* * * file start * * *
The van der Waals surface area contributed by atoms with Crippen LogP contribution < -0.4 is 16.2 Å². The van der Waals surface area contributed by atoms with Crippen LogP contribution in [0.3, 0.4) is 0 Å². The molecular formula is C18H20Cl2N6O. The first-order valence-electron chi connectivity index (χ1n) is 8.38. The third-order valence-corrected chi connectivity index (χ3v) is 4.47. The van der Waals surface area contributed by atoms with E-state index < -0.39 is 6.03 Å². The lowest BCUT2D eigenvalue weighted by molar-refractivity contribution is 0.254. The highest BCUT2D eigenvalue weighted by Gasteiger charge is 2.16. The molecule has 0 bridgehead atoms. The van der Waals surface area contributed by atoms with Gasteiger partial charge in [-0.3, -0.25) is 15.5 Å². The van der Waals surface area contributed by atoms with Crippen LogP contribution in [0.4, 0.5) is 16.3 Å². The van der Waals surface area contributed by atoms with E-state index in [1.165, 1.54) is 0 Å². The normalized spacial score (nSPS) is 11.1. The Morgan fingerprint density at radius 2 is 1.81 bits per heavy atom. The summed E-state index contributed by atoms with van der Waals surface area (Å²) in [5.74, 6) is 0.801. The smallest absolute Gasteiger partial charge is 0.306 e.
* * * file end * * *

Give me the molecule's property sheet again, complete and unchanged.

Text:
The van der Waals surface area contributed by atoms with Crippen LogP contribution < -0.4 is 16.2 Å². The van der Waals surface area contributed by atoms with Crippen LogP contribution in [0.3, 0.4) is 0 Å². The molecular formula is C18H20Cl2N6O. The first-order valence-electron chi connectivity index (χ1n) is 8.38. The third-order valence-corrected chi connectivity index (χ3v) is 4.47. The van der Waals surface area contributed by atoms with E-state index < -0.39 is 6.03 Å². The lowest BCUT2D eigenvalue weighted by molar-refractivity contribution is 0.254. The highest BCUT2D eigenvalue weighted by Gasteiger charge is 2.16. The molecule has 0 bridgehead atoms. The van der Waals surface area contributed by atoms with Gasteiger partial charge in [-0.3, -0.25) is 15.5 Å². The van der Waals surface area contributed by atoms with Crippen LogP contribution in [0.4, 0.5) is 16.3 Å². The van der Waals surface area contributed by atoms with E-state index in [1.165, 1.54) is 0 Å². The normalized spacial score (nSPS) is 11.1. The Morgan fingerprint density at radius 2 is 1.81 bits per heavy atom. The summed E-state index contributed by atoms with van der Waals surface area (Å²) in [5.74, 6) is 0.801. The smallest absolute Gasteiger partial charge is 0.306 e.